- you skip periods (sometimes for months at a time)
- you have had any of these symptoms in the past and were prescribed birth control pills with no testing to determine the cause of the abnormality
If any of these statements are true, it’s critical to ask your health care provider two questions:
1 – What is my FSH?
2 – What is my prolactin?
Once you have these answers, you can move forward empowered to take control of your menstrual health.
Seeking the Right Treatment
If your doctor or healthcare professional has ever responded to your menstrual cycle symptoms with any of the following statements, it may be time for a second opinion.
- “Your periods stopped due to stress.”
- “We don’t need to do any tests.”
- “It is a blessing to not have any periods.”
- “All you can do is egg donation if you want to have a family.”
- “Take birth control, and you’ll be fine.”
- “Just let us know when you want to get pregnant.”
- “There is nothing we can do for you now.”
Exploring the Scientific Evidence
- Published evidence has demonstrated the most common problem preventing normal ovarian follicle function and ovulation in women with POI is inappropriate luteinization of growing follicles.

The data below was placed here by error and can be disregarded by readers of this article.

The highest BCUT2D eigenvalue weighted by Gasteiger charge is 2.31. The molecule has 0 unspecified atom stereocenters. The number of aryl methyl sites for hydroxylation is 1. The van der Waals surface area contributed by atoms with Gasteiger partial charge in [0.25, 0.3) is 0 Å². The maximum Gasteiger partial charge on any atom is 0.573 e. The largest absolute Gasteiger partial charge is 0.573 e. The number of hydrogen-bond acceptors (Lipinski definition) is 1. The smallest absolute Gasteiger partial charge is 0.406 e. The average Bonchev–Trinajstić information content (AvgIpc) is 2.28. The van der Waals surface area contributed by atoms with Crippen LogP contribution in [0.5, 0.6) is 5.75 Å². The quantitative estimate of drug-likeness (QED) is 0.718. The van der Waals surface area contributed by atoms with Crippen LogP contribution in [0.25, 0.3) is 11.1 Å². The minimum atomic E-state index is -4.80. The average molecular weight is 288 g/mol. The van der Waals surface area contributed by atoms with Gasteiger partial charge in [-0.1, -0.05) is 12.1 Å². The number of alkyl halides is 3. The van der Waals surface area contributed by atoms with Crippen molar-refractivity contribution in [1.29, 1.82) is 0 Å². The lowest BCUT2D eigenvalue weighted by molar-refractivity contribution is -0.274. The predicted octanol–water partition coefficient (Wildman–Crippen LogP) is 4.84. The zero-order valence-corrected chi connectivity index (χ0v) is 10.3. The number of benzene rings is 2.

- Published evidence has demonstrated the NIH P-HRT regimen suppresses serum LH levels to normal in women with POI. Published evidence has demonstrated you should be on the NIH P-HRT regimen to keep your bones healthy.
- Theoretically, lowering the LH level in your blood should improve the chances of you ovulating by reducing the chances of the follicles becoming luteinized. This has not yet been proven by prospective study, however. As a group, women with POI should be advocating for more studies about how to improve their natural fertility.
We want women with POI to know there’s hope and there’s help.
Symptoms of POI
One of the early symptoms of the onset of POI is irregular or missed periods. As the disorder progresses and the hormonal deficiency worsens, other symptoms that resemble menopause may appear, including:
- Hot flashes
- Night sweats
- Mood instability and irritability
- Poor concentration and/or “brain fog”
- Decreased libido
- Painful intercourse
- Vaginal dryness
In addition, the hormonal deficiency caused by POI can upset other normal operations and processes within the body, which can often result in other conditions, such as:
- Osteoporosis. Although the hormone message estradiol is associated with reproductive organs, it also affects skeletal health and bone density. Without sufficient levels of estradiol, bones can become weak, brittle, and less dense, increasing risk for fracture.
- Heart disease. The lower levels of estradiol in the body are associated with increased risk of hardened arteries, also called atherosclerosis.
- Anxiety and depression. Rather than just short-term irritability or moodiness, POI can be associated with more longer-term mental health issues, even triggering the onset of depression and anxiety where there was no major problem before.
Dry eye syndrome. and other issues with the surface of the eye. Without treatment, severe dry eye can cause permanent vision damage.